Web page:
Trump regularly blasts out email statements from his blog, something that is happening with increasing frequency.
The former president is eyeing rallies in June and July, an adviser confirmed, though no official announcements have been made. The New York Post first reported that two events were expected to take place in June and one in July.
Trump will also speak at the North Carolina GOP’s convention on June 5, a state with a competitive Senate race on the ballot next year.
Allies expect Trump to hit the campaign trail and stump for candidates he has endorsed as the 2022 midterm elections draw nearer. Trump has also leaned increasingly toward running for the White House again in 2024, which has frozen the field of would-be candidates given his standing in the party.
“The answer is I'm absolutely enthused. I look forward to doing an announcement at the right time,” Trump earlier in May told conservative personality Candace Owens when asked if he would launch a 2024 bid. “As you know, it's very early. But I think people are going to be very, very happy when I make a certain announcement.”
While Trump’s presence could help buoy candidates given his popularity with the GOP base, it also poses a distinct challenge for Republicans given his repeated statements about last year’s election.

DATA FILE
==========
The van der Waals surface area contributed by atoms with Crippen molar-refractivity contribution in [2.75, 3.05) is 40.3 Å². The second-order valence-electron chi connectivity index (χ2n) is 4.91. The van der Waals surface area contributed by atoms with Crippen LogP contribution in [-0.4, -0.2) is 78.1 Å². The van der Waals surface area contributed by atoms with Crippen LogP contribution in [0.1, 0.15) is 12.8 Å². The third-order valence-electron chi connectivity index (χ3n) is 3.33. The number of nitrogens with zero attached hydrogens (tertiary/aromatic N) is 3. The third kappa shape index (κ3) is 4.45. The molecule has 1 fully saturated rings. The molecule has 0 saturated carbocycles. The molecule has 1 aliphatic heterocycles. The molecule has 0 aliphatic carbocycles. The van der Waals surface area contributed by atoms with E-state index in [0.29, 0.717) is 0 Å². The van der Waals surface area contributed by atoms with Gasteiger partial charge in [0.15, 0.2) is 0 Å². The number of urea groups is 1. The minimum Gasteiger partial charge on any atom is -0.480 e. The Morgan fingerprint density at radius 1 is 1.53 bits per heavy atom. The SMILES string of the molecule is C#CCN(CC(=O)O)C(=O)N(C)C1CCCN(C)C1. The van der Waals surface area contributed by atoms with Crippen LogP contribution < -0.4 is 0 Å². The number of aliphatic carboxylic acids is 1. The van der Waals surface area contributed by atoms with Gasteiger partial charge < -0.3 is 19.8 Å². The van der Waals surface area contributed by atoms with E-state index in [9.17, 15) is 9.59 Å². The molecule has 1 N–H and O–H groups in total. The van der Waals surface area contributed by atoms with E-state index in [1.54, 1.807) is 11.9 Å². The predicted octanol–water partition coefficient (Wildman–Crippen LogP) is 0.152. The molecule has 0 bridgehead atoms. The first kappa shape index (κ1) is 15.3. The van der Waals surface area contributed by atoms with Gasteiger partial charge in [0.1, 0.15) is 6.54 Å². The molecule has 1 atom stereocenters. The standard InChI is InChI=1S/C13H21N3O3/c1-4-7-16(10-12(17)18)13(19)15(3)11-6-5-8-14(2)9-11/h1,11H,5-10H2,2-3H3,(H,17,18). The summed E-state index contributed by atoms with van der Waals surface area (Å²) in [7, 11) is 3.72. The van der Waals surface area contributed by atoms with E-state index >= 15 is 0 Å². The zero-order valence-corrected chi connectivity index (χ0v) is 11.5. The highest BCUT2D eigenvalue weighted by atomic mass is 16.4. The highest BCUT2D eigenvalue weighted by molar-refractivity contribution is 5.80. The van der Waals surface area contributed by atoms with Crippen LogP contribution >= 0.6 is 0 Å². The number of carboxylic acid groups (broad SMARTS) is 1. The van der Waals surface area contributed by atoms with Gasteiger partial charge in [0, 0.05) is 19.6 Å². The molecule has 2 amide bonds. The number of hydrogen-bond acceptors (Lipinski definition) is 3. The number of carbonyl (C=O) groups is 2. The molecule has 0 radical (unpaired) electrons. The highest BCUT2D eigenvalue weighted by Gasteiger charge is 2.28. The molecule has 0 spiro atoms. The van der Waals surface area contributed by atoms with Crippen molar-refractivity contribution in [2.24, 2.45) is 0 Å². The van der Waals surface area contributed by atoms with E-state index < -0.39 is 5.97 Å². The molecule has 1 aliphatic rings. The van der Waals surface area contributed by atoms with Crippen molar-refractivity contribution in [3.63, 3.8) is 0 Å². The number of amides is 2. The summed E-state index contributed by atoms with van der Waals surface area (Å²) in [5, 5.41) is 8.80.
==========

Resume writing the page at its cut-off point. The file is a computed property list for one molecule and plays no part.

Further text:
House Minority Leader Kevin McCarthyKevin McCarthyPress: Newt says lock 'em up – for doing their job! The Hill's Morning Report - Biden, NATO eye 'all scenarios' with Russia On The Money — Support for new COVID-19 relief grows MORE (R-Calif.), after a meeting at the White House with President BidenJoe BidenDeputy AG: DOJ investigating fake Trump electors On The Money — Vaccine-or-test mandate for businesses nixed Warner tests positive for breakthrough COVID-19 case MORE and other congressional leaders, insisted nobody “is questioning the legitimacy of the presidential election.”
But in the days that followed, Trump issued multiple statements openly calling the 2020 result fraudulent and castigating former Vice President Pence and Senate Minority Leader Mitch McConnellAddison (Mitch) Mitchell McConnellHow Cruz Supreme Court case could lead to unlimited anonymous election spending Trump and Biden should stop denigrating US elections The Armageddon elections to come MORE (R-Ky.) for not stepping in to reject Biden’s electoral victory.